Friday 30 November 2018

Kano Analysis: Pursuing Customer Satisfaction

A Kano analysis helps to identify unspoken needs before prioritization. It is intended to help prioritize customer needs. It should be linked to a company's multi-generational project plan. Created in 1980 by Professor Noriaki Kano , Kano Model's main goal is to help teams uncover, classify, and integrate the 3 categories of Customer Requirements into Products or Services we are developing.

These three types of needs are classified depending on their ability to create customer satisfaction or cause dissatisfaction.


The Delighted are customer needs or features on products that otherwise we give will not actually cause dissatisfaction. But if we give, this will give a very high satisfaction to our customers. For example we give free donuts every time our customers buy coffee in our cafe. If we do not give donuts, they still will not be disappointed. But if we give it, they will be "surprised" and satisfied.


The satisfies are customer needs that are generally an attribute compared to our customers with our competitors. Another feature is the customer will be more satisfied if we perform well, otherwise will be more dissatisfied with the worsening performance of this attribute. For example, long check-in at the hotel. The sooner, the customers will be more satisfied and vice versa.


A dissatisfies is a customer requirement that is a basic requirement, or must be met. Little did we fail to satisfy customers in this attribute, they would be very dissatisfied, otherwise if we perform well in this attribute, the customer will feel normal. For example, you do not find a blanket in your hotel room, you will be very disappointed and will protest, but if blanket is available, you will be normal.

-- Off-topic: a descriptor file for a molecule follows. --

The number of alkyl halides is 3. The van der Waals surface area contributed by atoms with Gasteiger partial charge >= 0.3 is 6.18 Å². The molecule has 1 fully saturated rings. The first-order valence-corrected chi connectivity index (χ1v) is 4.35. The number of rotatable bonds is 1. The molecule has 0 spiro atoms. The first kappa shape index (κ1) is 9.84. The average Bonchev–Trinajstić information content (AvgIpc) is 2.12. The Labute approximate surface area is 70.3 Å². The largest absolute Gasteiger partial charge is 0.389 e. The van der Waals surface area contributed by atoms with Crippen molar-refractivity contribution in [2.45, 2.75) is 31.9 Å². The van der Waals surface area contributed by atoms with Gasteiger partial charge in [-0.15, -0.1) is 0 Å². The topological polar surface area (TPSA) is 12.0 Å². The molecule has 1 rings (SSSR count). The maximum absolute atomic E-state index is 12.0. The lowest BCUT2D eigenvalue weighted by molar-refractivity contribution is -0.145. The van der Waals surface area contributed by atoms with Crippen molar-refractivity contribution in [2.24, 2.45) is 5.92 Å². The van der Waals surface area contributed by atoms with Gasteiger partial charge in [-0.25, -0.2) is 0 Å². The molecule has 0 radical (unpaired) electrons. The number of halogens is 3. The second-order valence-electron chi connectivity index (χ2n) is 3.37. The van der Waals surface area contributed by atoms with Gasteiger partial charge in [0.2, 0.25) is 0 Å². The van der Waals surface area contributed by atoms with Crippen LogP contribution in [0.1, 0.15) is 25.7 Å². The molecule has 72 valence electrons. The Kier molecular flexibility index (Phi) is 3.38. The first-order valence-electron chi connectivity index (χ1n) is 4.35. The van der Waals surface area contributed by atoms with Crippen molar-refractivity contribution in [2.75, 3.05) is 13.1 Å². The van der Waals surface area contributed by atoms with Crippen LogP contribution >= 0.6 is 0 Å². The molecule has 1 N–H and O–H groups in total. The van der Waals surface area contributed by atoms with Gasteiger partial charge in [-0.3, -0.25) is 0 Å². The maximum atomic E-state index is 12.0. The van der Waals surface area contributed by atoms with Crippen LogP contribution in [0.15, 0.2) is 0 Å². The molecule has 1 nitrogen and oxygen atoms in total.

The purpose of classifying customer needs in several segments is so that we:

  • Can meet the basic requirements

  • Not stuck in fulfilling all customer requirements

You can use this matrix to specify the categories of each customer's needs:

The way is simple enough, that you have to ask with positive and negative questions.
Suppose we want to identify the need for check-in speed at the hotel.
Guests stated that they wanted to check in quickly. The answer we need to find is how fast and is it a dissatisfier, satisfier, or delighter?

Ask your guests: How does it feel if the check is longer than 5 minutes? (Positive)
Answer: "That's normal / it's normal"
How does it feel if the check length lasts longer than 5 minutes? (Negative)
Answer: "Dislikes"
If the situation is so, then check-in more than 5 minutes is Dissatisfier - So 5 minutes MUST be FULLY DETERMINED. 5 Minutes is the maximum length of the check-in process.

So, how to find what the customer needs?

  • Dissatisfiers (usually not conveyed) - Find dissatisfies by using 1-on-1 interviews and focus-group discussions.

  • Satisfier (usually submitted) - Collect this satisfies by using surveys (telephone, email, etc.). Generally, the points discuss are things we already know, but we want to know the level of performance that customers need.

  • Delighter (usually not delivered) - Find a delighter through a focus group which is preceded by a 1-on-1 group interview as a basis for further discussion.

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